Bigshot – An Attempt at Fast Play Blackpowder

So as a follow up to my Blackpowder Skirmish rules Deathshot I’m attempting to put together some bigger scale Blackpowder rules I’m calling Bigshot. I’m initially using simple wooden blocks, although the humble block does have a certain appeal, not only in aesthetics, as I can repurpose these units as Moderns, Pike and Shot, Medieval, Dark Ages or Ancients. Using standard military designations (I think) the cross represents Infantry, the single diagonal line Cavalry and the dot as Artillery. I suppose Infantry remains the same regardless of era, Cavalry switches from chariots to horses, to tanks. I guess in an open battle I’d be better off using the artillery pieces as archers, then eventually cannons, and finally modern artillery.

7am. Caerdonian (Blue) vs The Rin Empire (Red)

So the rules in their very early form:

The game is played in rounds and during each round each player takes a turn. Roll off to determine which player takes the first turn in each round.

During your turn you can activate each of your units once each, a unit is a single base or piece. When a unit is activated you roll on the table below to see what orders are available to your unit. Along the top of the table is the die roll you score to activate the unit and down the side of the table is the number of hits the unit has taken so far in the battle:

0/1Move and AttackMove and AttackMove and AttackMove and AttackMove or AttackMove or Attack
2Move and AttackMove and AttackMove and AttackMove or AttackMove or AttackShoot
3Move and AttackMove and AttackMove or AttackMove or AttackShootNothing
4Move and AttackMove or AttackMove or AttackShootNothingRetreat 3″
5Move and AttackMove or AttackShootNothingRetreat 3″Rout
6Move and AttackMove or AttackNothingRetreat 3″RoutRout

You can always chose to take a worse order. When a unit routs remove it from play.

8am. The Caerdonian Cavalry attempted a quick attack on the left flank but the Rin Empire were prepared and countered.

Movement – An infantry unit can move 3″, cavalry 6″ or 3″ over rough ground and cannons can move 3″. Cannons can never attack and move in the same activation even if they rolled that order. When moving a unit can pivot up to 360 degrees and then move in a straight line forwards, or can move and then pivot. Units retreating 3″ can be moved backwards in a straight line. Add 3″ if a units entire move is on a road. A unit must stop moving at a river, spend their next move in the river, and can then move from the river on the next move. Canons cannot move through rivers.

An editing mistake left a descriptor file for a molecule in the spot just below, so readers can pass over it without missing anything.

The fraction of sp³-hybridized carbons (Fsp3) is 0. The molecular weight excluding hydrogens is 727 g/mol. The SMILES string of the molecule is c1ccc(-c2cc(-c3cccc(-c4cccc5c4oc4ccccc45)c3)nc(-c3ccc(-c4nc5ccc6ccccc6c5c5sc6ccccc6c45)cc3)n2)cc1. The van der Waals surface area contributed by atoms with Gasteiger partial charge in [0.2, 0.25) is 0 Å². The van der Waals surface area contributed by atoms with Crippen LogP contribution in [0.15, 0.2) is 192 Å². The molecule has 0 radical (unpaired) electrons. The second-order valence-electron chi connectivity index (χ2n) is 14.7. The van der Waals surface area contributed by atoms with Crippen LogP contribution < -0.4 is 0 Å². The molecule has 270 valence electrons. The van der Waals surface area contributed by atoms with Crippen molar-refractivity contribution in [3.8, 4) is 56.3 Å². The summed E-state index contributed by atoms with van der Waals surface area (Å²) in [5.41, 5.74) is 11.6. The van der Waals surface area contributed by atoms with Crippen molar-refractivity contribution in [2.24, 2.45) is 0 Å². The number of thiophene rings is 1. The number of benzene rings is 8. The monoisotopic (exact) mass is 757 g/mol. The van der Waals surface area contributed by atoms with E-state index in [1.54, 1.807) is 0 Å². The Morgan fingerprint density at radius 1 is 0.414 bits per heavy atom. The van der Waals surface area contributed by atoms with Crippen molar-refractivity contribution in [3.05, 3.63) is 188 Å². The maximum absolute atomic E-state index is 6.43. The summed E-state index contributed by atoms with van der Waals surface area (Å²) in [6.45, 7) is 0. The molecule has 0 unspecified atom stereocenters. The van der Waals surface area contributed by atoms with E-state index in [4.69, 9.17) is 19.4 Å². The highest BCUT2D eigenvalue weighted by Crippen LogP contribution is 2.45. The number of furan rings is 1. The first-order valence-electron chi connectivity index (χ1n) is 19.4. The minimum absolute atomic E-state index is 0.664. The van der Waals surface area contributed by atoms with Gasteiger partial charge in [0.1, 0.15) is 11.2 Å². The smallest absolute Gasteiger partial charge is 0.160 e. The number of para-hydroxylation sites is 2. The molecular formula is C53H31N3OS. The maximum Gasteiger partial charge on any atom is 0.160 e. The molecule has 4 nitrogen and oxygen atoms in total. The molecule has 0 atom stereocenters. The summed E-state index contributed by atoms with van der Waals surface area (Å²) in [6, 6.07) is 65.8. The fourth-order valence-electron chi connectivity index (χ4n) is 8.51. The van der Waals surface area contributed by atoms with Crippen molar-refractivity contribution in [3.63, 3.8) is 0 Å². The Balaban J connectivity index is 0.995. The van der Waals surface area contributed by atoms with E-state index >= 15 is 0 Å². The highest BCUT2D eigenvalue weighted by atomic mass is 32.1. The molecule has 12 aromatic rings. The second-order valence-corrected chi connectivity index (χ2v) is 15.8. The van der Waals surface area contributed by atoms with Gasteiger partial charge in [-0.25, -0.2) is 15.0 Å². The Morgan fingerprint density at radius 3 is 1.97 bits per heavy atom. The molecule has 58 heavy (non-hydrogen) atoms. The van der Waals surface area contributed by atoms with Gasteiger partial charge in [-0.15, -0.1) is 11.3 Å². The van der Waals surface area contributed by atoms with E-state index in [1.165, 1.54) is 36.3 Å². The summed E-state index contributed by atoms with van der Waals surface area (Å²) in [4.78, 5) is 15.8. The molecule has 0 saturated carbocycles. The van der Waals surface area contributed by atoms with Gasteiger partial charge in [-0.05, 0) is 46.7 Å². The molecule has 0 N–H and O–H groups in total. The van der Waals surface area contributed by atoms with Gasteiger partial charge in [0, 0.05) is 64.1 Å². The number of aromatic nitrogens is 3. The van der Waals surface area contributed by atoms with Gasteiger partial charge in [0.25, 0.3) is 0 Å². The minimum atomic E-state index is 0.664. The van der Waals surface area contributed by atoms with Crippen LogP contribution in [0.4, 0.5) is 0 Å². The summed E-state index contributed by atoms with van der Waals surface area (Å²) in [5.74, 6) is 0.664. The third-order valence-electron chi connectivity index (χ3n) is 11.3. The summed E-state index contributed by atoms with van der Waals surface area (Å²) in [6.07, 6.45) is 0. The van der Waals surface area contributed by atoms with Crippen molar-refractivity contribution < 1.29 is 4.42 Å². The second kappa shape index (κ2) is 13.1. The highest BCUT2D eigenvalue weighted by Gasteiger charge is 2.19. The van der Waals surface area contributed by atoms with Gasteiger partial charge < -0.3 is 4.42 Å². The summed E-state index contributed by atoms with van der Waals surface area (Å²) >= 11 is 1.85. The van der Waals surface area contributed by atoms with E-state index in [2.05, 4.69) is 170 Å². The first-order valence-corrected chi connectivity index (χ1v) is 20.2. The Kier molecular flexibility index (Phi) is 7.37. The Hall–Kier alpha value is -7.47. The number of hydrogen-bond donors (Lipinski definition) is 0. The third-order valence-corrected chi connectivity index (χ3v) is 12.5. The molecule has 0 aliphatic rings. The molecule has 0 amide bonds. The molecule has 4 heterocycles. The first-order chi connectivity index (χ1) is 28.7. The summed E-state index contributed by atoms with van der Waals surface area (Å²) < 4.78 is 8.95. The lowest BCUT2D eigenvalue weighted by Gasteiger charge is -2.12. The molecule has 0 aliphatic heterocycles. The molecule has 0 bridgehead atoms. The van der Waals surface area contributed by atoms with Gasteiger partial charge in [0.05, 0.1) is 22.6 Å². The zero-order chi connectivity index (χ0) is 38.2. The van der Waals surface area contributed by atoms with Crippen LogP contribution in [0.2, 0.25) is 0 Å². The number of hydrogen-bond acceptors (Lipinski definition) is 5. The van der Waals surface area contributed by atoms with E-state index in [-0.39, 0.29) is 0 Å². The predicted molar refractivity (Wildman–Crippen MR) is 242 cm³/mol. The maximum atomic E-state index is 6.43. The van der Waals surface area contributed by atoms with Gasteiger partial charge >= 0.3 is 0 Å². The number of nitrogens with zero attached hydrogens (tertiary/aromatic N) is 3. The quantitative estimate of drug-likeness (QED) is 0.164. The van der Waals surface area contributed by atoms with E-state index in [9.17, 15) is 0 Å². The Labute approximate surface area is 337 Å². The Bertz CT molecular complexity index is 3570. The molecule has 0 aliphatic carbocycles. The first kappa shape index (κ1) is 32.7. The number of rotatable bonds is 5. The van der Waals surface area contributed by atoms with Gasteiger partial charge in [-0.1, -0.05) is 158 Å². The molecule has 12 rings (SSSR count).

Attacking – A unit can either shoot an enemy unit or if touching an enemy unit can fight them in melee.

Shooting –

RangeTarget in the OpenSoft CoverHard Cover
Infantry3″1 hit on a 4+1 hit on a 5+1 hit on a 6+
Canon Solid Shot24″1 hit on a 4+1 hit on a 5+1 hit on a 6+
Canon Canister6″D3 hitsD3-1 hitsD3-2 hits
Canon Grape3″D6 hitsD6-1 hitsD6-2 hits

Canons firing solid shot or Canister can shoot over other units, but cannot shoot enemy units touching friendly units.

You can shoot into things – forests, built up areas etc but not through them.

9am. The Caerdonian Cavalry start taking heavy losses as battle lines are drawn on the right flank.

Melee – Roll a die for the attacking unit and a die for the defending unit adding the following modifiers:

+1 if engaged in the enemy unit’s side.

+2 if engaged in the enemy unit’s rear.

+1 for cavalry.

-1 for cannons.

+1 if the enemy unit has taken more hits in the battle so far.

+1 for each friendly unit also touching the enemy unit.

+1 for attacking downhill.

The side that scores lower takes hits equal to the difference. In the case of a draw both sides take 1 hit.

10am. The first unit to break does so, a Caerdonian Cavalry Battalion. The Blue left is weakening.

When a unit has taken more than 6 hits you roll on the 6 hits row of the activation table unit the unit takes its 12th hit at which point it automatically routs.

11am the Caerdonian Cavalry crumbles. A few pockets of resistance remain in an attempt to hold up the Red cavalry long enough for the infantry to sure up their defences.